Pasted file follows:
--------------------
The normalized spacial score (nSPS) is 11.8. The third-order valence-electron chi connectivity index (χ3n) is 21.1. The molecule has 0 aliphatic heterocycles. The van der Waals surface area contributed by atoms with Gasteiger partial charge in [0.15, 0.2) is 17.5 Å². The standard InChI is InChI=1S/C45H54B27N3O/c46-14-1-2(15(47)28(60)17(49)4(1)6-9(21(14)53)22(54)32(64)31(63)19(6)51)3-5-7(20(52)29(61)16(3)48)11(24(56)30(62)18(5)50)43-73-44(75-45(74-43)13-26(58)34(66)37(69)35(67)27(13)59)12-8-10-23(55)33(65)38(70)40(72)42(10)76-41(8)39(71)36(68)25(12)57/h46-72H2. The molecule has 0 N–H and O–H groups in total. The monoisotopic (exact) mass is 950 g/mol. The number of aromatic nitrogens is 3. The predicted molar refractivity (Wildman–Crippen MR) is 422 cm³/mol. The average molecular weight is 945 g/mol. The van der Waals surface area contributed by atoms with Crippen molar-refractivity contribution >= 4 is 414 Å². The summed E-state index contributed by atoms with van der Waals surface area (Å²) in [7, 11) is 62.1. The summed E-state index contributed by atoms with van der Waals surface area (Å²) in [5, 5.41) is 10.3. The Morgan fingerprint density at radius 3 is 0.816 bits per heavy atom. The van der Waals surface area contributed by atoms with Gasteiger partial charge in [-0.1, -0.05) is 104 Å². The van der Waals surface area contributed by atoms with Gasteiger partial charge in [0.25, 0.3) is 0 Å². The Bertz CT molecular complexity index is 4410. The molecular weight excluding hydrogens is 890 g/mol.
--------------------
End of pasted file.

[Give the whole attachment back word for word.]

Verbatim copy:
The normalized spacial score (nSPS) is 11.8. The third-order valence-electron chi connectivity index (χ3n) is 21.1. The molecule has 0 aliphatic heterocycles. The van der Waals surface area contributed by atoms with Gasteiger partial charge in [0.15, 0.2) is 17.5 Å². The standard InChI is InChI=1S/C45H54B27N3O/c46-14-1-2(15(47)28(60)17(49)4(1)6-9(21(14)53)22(54)32(64)31(63)19(6)51)3-5-7(20(52)29(61)16(3)48)11(24(56)30(62)18(5)50)43-73-44(75-45(74-43)13-26(58)34(66)37(69)35(67)27(13)59)12-8-10-23(55)33(65)38(70)40(72)42(10)76-41(8)39(71)36(68)25(12)57/h46-72H2. The molecule has 0 N–H and O–H groups in total. The monoisotopic (exact) mass is 950 g/mol. The number of aromatic nitrogens is 3. The predicted molar refractivity (Wildman–Crippen MR) is 422 cm³/mol. The average molecular weight is 945 g/mol. The van der Waals surface area contributed by atoms with Crippen molar-refractivity contribution >= 4 is 414 Å². The summed E-state index contributed by atoms with van der Waals surface area (Å²) in [7, 11) is 62.1. The summed E-state index contributed by atoms with van der Waals surface area (Å²) in [5, 5.41) is 10.3. The Morgan fingerprint density at radius 3 is 0.816 bits per heavy atom. The van der Waals surface area contributed by atoms with Gasteiger partial charge in [-0.1, -0.05) is 104 Å². The van der Waals surface area contributed by atoms with Gasteiger partial charge in [0.25, 0.3) is 0 Å². The Bertz CT molecular complexity index is 4410. The molecular weight excluding hydrogens is 890 g/mol.